Igniting sugar rocket propellant



I'm kind of new to this group, but I've been reading posts by you guys
for a while. This is sort of off the topic of pyrotechnics, but
ignition is an issue for any sort of pyro creation. My friend and I
recently launched a rocket on a 6 grain K motor we cast out of a KNO3/
sugar mix. The exact comp was 65% KNO3 and 35% erythritol. When we
were trying to launch, we burned through a couple e-matchs that did
not ignite the motors. We decided to try coating an e-match with a
thick layer of pyrodex, which eventually did the trick. After the e-
match went off the rocket smoked on the pad for about 7 seconds before
it finally built up enough pressure and heat to launch. Once it was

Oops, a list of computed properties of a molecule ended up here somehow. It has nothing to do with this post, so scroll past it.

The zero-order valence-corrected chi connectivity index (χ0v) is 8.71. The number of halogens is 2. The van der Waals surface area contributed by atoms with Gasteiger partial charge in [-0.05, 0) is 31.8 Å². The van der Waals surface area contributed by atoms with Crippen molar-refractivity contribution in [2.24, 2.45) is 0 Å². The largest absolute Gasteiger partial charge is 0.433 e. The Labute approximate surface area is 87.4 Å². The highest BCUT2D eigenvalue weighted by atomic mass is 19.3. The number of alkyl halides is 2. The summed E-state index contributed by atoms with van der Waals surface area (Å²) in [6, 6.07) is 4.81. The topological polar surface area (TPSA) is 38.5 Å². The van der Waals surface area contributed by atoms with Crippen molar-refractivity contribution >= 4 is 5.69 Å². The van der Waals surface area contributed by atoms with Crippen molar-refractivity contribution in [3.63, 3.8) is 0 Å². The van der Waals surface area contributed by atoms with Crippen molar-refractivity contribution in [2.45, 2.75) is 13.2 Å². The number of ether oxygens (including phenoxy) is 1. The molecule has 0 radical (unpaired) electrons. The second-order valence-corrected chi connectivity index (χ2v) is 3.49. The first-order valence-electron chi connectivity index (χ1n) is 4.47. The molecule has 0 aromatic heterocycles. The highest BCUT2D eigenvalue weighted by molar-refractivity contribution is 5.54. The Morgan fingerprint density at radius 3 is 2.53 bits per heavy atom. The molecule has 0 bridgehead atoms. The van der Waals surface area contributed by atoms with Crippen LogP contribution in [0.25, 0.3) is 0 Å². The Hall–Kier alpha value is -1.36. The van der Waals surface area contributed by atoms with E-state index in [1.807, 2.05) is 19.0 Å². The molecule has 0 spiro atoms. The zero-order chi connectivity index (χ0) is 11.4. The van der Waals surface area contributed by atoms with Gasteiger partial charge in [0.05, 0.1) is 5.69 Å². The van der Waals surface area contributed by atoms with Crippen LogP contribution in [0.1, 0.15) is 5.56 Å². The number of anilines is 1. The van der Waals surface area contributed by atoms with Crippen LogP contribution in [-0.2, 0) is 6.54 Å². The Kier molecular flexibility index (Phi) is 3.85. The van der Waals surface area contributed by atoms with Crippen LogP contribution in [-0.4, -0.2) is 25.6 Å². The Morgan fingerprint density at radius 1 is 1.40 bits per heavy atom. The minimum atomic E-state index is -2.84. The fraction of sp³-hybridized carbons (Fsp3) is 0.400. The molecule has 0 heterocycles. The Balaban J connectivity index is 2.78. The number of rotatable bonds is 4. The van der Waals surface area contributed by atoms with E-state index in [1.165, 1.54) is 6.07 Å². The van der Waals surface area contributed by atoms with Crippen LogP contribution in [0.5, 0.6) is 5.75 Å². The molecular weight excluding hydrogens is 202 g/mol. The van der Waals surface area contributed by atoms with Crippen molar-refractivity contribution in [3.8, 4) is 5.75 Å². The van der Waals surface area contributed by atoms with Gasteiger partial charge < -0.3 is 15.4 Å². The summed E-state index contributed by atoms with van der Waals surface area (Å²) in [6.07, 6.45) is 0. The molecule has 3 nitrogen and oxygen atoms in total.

going the motor burned great, it was about a 5 second burn and sent
the rocket to 5400 feet, and got close to Mach. We'd hoped to get
higher, but I wouldn't be surprised if we burnt through an entire
grain while sitting on the pad. The only issue we had with the launch
was with the igniting of the motor. As a rocket propellant, the sugar
mixture we used has been relatively untested. As far as I know only 2
other people have launched rockets on this mixture, and we're trying
to work out the kinks. It seems like the regular e-matches did not get
hot enough to ignite the motor, and even the e-match in pyrodex was
barely able to start it. An alternative we were considering was a
thermite ignitor, but I know very little about the production and
usage of thermite. I'm sure the temperatures produced in a thermite
reaction would be more than enough to get that motor going. So my
question,

can thermite be used in an electric ignitor, and can an e-match start
a thermite reaction? Also from the research I've done, iron oxide and
aluminum metal powder make the best thermite. Is this true?

All advice and input is greatly appreciated!

-Malek

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